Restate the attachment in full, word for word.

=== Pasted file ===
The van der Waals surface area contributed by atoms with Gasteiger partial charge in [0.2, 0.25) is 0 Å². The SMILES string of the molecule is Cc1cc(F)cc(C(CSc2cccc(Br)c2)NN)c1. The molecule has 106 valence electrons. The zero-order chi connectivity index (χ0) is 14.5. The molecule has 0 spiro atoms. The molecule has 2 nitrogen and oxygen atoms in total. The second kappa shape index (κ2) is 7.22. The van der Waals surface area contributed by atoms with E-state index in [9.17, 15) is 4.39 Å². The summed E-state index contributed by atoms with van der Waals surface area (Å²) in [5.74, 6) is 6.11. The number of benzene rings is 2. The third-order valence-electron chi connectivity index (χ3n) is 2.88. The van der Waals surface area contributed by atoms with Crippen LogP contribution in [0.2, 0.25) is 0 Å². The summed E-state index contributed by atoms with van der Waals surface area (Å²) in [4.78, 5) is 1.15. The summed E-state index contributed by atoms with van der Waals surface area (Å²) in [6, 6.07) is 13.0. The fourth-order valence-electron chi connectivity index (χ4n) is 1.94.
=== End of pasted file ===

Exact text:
The van der Waals surface area contributed by atoms with Gasteiger partial charge in [0.2, 0.25) is 0 Å². The SMILES string of the molecule is Cc1cc(F)cc(C(CSc2cccc(Br)c2)NN)c1. The molecule has 106 valence electrons. The zero-order chi connectivity index (χ0) is 14.5. The molecule has 0 spiro atoms. The molecule has 2 nitrogen and oxygen atoms in total. The second kappa shape index (κ2) is 7.22. The van der Waals surface area contributed by atoms with E-state index in [9.17, 15) is 4.39 Å². The summed E-state index contributed by atoms with van der Waals surface area (Å²) in [5.74, 6) is 6.11. The number of benzene rings is 2. The third-order valence-electron chi connectivity index (χ3n) is 2.88. The van der Waals surface area contributed by atoms with Crippen LogP contribution in [0.2, 0.25) is 0 Å². The summed E-state index contributed by atoms with van der Waals surface area (Å²) in [4.78, 5) is 1.15. The summed E-state index contributed by atoms with van der Waals surface area (Å²) in [6, 6.07) is 13.0. The fourth-order valence-electron chi connectivity index (χ4n) is 1.94.